Phys Ed and the ‘Snitch line’

Trustees held another special meeting about the health and physical education curriculum. They discussed ‘snitch lines’ too!

Attendees and trustees heard again from delegations how important it is that the health and physical education curriculum addresses the needs and concerns of all students; that it allows for teachers to teach when the alternative is students talking to other students and getting misinformation or sometimes none at all.

I’ve said it before – 1998 doesn’t account for the world of 2018. It can’t. It’s encouraging that WRDSB’s Director of Education and leadership team are looking at ways to support both staff and students moving forward; maintaining a commitment safety and inclusion and looking at ways to incorporate modern realities into an old curriculum that doesn’t account for them.

Trustees passed a motion that a formal request be made to the Minister of Education to allow the board to continue following the Ontario Human Rights Code and fulfill the WRDSB commitment to inclusion, safety and respect for all students (as set out in the board’s strategic plan) by teaching the 2015 curriculum.

I think the Director of Education and his team were already looking at ways to do this within the mandated interim curriculum – but I don’t see anything wrong with the request.

Trustees can and should voice what they hear from their constituents; they can ask for clarification from the government; they can request that the ministry does this, that and the other, and state why they request it.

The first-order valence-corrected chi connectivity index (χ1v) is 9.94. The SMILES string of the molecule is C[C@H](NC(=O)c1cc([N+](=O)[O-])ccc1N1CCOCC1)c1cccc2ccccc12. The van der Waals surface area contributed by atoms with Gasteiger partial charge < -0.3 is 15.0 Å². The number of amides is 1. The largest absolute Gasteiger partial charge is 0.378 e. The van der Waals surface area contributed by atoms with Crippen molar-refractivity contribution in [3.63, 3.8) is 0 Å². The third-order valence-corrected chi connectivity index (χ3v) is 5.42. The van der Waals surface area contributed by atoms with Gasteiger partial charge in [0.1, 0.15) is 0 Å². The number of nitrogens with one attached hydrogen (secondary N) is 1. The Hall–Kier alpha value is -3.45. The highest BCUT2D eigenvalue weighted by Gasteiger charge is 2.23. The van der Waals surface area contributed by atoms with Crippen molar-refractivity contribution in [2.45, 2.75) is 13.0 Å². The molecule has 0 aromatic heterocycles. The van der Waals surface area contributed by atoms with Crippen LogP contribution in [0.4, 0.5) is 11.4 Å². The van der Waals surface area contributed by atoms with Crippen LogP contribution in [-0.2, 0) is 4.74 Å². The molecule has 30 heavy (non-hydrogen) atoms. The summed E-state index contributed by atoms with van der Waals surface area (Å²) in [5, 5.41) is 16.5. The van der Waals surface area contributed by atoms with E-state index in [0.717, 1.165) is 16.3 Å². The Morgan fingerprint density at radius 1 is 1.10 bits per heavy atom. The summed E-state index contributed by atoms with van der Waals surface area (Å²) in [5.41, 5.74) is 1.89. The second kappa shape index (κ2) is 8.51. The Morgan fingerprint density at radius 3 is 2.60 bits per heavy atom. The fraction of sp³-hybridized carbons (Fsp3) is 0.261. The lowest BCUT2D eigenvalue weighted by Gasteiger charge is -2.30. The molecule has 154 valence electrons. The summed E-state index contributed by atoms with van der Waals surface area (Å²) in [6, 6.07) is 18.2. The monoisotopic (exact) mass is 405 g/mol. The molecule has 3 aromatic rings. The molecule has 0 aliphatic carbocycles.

What they cannot do is say to their Director of Education, “Ignore government direction and go your own way.”

I’ve said this more than once, but it bears repeating: It’s not a question of inaction or not doing the right thing or not standing up for teachers and students – it is not within the board of trustees’ role to direct or demand against what the ministry says.

The other issue that was raised was about the ‘snitch line’ where people can report teachers.

Boards already have mechanisms in place to address conduct. Anyone with concerns about what their child’s teacher is or is not teaching should go to the principal. If that doesn’t solve their concerns, they can contact their trustees who can help guide them from there.

I think the outright reporting of teachers sends the wrong message and puts them under a microscope. It’s unfair, invasive and a drastic overreaction. Any concerns can be addressed without calling a special hotline.

Parents with objections to certain subjects have a right to be informed and remove their child if they wish. This is something that the previous government promised under religious accommodation but failed to offer for all who requested it.

If you are a parent, or just someone with concerns about what is taught under the health and physical education curriculum, you have a right to voice your opinions – whether you support the 2015 curriculum or not.

There is no question that these issues are important and that the welfare of students is paramount. But I think the Board of Trustees has done what it can up to this point. The rest is up to the government.

I think educators, students, parents and concerned citizens and groups should all have a say in revisions to the health and physical education curriculum.